Wednesday, March 29, 2006

Big John Connally and the Magic Bullet

I saw this guy with my own eyes. He was running for president and he swung through Portland - I waited on him at the banquet. He was John Connally, one of the actual victims in the assassination of JFK. I stood behind him and looked down where the bullet struck – the one that would become known as the magic bullet. Naturally, I wanted to ask him what he really thought. Frankly, I seem to remember footage of him saying something that disputed the Warren Report to some degree, but he didn’t actively question it. Now a blogger linked below claims Connally never bought the Oswald-lone-assassin story.
The history of this reverberates in my brain. What were the words he said to JFK just before it happend? Something like, “You can’t say Texas doesn’t love you, Mr. President”? Then the gunshots rang out and America changed.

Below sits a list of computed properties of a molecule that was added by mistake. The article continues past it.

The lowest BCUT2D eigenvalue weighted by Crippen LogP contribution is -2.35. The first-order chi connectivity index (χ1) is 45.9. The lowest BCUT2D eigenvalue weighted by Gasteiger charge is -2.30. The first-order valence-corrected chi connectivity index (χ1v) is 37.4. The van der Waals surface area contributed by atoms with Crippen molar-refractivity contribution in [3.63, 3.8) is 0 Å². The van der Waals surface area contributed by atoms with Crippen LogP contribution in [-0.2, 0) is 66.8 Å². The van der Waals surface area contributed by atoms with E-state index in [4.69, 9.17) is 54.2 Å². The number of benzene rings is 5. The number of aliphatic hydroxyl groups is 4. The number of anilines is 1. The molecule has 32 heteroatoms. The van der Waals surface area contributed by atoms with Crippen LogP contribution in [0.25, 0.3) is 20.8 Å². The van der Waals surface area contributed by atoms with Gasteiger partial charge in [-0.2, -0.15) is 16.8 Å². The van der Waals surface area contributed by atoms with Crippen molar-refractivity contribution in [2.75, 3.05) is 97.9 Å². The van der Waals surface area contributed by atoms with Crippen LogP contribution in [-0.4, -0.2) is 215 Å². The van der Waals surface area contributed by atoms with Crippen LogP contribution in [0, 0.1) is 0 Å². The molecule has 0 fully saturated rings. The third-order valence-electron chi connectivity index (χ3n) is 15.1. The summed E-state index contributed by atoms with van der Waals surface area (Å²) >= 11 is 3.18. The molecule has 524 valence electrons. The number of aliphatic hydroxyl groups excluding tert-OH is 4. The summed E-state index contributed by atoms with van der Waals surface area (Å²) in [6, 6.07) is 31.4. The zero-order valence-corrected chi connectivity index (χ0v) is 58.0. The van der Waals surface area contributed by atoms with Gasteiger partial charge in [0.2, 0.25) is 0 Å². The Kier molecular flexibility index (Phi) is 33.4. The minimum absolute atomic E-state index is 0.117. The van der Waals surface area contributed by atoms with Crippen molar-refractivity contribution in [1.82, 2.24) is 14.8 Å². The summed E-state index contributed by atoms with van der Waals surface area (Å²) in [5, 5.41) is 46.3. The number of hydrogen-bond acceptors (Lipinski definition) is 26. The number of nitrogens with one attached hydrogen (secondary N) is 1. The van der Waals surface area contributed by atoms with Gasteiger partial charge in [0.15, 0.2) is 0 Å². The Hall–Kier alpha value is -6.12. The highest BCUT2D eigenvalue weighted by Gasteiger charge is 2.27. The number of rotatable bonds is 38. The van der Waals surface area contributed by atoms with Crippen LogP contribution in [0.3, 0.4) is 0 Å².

I stayed in the room to hear the speech. Connally struck me as the prototypical Texan - bigger than life. The Bushes were Ivy League transplants but Big John was the real thing. I remember thinking he didn’t seem to project the right politician vibe for a successful run. He was a long shot. Let me rephrase that. He was an unlikely choice for a candidate, too brash, too real. I was sad for him later when he went bankrupt and they sold his saddles and stuff right out of the house. It was a scene from one of those big Texan movies.
The heaviest part, of course, was to be a couple of feet behind him, looking down at the chest, and the wrist where the magic bullet hit last. But there was one moment that stirred the crowd during the speech. He said we should send him to Washington as President because he knew where all the bodies were buried. That gave me a chill. Clearly Big John knew some secrets. He was American history and I saw him with my own eyes.
Capitol Hill Blue: Is deception the best way to serve one's country?


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